ENGLAND’S landed estates have contributed a huge amount to the country’s prosperity and the physical appearance of our landscape, but in the last 100 years many of those estates have been sold and broken up, with some of them replaced by motorways, supermarkets, power stations, airports or housing. Many a motorist has stopped for a coffee at a motorway service station without realising that the tarmac on which they’ve parked was once the site of a sweeping drive leading to a graceful country house and parkland.
In the last century more than a third of the these landed estates have disappeared – their ancient woodlands chopped down for lucrative timber, the house demolished, and the deer park, cricket ground and home farm often ending up under concrete. If these estates, or parts of them survive at all as green space it is probably as relentless expanses of pine forestry or a golf course.
The fortunes of these tracts of lands and the aristocratic families that founded the estates followed the trajectory of the country’s mercantile and agricultural history, from fabulously prosperous peaks to desperate troughs. But sometimes the decline and dissolution was not due to agricultural change, say, but to the foolishness of individuals who liked to fritter away the family fortune on frivolous pastimes such as buying horses and gambling. Other estates came to grief through the sheer incompetence of those who inherited them at some point, and some were lost because the line of heirs simply ran out.
Although by the 1950s the National Trust was successfully saving and conserving great country estates for the enjoyment of posterity, it was already too late for the 1,000 landed estates that had disappeared. John Martin Robinson, eminent historian of the British country house and consultant to many of the great country house restorations, has researched the fate of England’s lost estates, and has told the story of 20 of them in Felling the Ancient Oaks – How England Lost Its Great Country Estates. The story of these properties is set against the backdrop of how they came into being, developed over many centuries, and contributed to the country.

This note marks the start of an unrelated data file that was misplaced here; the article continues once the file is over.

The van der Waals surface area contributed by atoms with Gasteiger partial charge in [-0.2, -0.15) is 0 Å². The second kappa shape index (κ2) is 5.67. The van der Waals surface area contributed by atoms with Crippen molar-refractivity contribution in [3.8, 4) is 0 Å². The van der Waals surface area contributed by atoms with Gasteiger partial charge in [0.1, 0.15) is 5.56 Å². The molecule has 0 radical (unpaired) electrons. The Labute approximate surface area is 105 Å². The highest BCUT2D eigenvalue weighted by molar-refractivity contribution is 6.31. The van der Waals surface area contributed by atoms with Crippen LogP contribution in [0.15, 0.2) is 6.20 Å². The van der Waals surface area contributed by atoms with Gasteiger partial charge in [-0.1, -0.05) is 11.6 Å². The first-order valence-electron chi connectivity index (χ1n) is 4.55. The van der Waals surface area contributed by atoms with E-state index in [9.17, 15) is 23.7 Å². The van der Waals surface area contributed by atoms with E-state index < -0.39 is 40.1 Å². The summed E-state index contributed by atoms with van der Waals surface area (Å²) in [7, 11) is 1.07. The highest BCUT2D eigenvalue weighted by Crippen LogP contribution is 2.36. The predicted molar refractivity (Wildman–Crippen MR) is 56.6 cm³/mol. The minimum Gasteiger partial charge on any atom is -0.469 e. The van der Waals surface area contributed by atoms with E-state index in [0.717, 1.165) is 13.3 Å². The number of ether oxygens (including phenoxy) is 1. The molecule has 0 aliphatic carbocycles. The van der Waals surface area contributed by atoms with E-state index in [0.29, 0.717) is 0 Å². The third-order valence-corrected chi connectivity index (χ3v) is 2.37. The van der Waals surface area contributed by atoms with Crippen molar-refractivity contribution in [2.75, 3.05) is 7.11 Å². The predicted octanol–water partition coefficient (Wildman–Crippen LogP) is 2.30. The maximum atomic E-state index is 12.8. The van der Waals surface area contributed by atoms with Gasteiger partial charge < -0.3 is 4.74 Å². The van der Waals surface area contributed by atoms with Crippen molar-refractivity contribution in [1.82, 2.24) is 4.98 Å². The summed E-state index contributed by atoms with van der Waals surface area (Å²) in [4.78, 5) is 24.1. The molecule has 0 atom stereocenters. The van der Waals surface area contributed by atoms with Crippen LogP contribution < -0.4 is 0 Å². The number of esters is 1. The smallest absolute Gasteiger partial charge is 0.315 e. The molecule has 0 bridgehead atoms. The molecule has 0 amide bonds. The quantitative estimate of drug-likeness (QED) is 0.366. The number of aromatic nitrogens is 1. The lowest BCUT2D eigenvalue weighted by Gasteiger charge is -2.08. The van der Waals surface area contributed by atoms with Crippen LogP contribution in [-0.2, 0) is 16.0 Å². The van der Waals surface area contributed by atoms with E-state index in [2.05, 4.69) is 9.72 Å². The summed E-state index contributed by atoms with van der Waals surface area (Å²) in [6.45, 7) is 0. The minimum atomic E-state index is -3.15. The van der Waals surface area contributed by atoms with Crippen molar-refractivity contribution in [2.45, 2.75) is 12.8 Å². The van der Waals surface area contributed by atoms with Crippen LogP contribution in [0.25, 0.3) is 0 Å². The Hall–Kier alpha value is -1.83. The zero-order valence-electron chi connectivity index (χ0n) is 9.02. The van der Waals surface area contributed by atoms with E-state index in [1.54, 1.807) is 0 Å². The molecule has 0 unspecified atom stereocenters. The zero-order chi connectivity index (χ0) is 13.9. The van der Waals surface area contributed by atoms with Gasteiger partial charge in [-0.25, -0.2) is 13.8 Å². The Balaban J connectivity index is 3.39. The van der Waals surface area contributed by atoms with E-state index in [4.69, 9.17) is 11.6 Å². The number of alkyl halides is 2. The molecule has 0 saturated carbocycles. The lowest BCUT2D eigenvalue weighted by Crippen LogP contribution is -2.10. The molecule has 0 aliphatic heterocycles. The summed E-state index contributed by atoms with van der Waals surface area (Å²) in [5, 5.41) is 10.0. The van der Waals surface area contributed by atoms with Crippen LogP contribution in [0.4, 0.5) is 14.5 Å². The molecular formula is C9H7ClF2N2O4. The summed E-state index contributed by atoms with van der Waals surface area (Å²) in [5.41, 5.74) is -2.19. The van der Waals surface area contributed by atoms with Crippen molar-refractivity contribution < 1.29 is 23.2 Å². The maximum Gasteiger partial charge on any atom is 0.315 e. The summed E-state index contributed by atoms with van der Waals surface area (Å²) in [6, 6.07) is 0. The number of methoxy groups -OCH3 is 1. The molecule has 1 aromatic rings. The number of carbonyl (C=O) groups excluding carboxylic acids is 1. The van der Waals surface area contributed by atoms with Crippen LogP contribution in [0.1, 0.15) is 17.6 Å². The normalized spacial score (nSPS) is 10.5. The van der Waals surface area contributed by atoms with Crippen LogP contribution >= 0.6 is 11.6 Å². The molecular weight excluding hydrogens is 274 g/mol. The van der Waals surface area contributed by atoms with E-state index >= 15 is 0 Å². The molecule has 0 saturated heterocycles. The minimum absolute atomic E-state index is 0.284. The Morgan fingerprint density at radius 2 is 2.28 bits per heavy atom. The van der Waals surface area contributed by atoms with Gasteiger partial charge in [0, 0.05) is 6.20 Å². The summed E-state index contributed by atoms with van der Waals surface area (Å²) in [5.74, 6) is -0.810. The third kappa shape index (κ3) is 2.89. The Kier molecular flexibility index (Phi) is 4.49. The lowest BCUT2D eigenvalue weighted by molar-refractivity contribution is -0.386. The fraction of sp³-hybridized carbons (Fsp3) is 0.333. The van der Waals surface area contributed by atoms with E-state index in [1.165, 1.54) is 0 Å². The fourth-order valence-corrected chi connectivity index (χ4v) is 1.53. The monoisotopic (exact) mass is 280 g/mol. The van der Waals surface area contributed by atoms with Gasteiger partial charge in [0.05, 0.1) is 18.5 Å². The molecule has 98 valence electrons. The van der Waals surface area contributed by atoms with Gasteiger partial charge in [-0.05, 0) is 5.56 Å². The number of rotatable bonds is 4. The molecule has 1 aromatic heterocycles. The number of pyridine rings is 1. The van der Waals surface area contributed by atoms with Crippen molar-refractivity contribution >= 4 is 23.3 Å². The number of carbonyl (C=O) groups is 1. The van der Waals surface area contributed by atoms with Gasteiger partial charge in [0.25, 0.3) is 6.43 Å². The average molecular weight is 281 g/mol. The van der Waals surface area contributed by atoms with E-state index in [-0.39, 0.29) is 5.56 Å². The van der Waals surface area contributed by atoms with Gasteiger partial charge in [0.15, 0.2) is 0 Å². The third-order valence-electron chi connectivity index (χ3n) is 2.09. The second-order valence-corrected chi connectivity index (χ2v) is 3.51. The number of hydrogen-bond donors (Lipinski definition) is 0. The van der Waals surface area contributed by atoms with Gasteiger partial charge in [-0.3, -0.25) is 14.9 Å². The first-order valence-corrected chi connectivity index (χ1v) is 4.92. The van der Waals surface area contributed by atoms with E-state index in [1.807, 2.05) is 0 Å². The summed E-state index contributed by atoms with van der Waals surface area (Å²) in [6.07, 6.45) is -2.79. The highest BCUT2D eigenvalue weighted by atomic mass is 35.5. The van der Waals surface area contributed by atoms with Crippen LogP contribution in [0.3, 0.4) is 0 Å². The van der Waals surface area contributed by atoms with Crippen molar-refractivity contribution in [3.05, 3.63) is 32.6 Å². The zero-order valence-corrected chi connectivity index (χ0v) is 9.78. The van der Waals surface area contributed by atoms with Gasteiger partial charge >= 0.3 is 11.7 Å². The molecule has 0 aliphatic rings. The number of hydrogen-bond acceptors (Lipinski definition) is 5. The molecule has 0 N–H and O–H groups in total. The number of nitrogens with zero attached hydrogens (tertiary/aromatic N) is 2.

“After the Norman Conquest existing owners of country estates were swept away and the land redistributed amongst favourite courtiers,” says Mr Robinson. “It was farmed but not enclosed. When the Black Death wiped out a third of the population there was a huge labour shortage, wages went up and landowners switched from arable farming to sheep, so the land was enclosed. Two types of landscape emerged – the tilled land worked by small landowners and communities, and large areas of enclosed land grazed by sheep.”
In the time of Henry VIII, vast ecclesiastical lands were seized and given to favourites or sold off to pay for expensive foreign policy. After the Civil War great forests were planted and farming boomed for 200 years, with vast sums invested in building and mechanisation.
Paternalistic Victorian landowners put estate churches and model villages on their land, but by the 1870s these estates were beginning to take a hit from the opening up of the Canadian prairies and cheap grain transported across that country by train and shipped to Britain to undercut domestic produce.
Meat was also brought in from Australia and South America. The great agricultural depression started in England, and those who had gone into debt to mechanise their farms began to go under. Between 1870 and 1914 land values fell by two-thirds. Alongside these problems aristocratic landowners found the new county councils beginning to impose red tape and the Liberal Party making noises about land distribution being unfair. Death duties were imposed, and some had to sell land to pay them.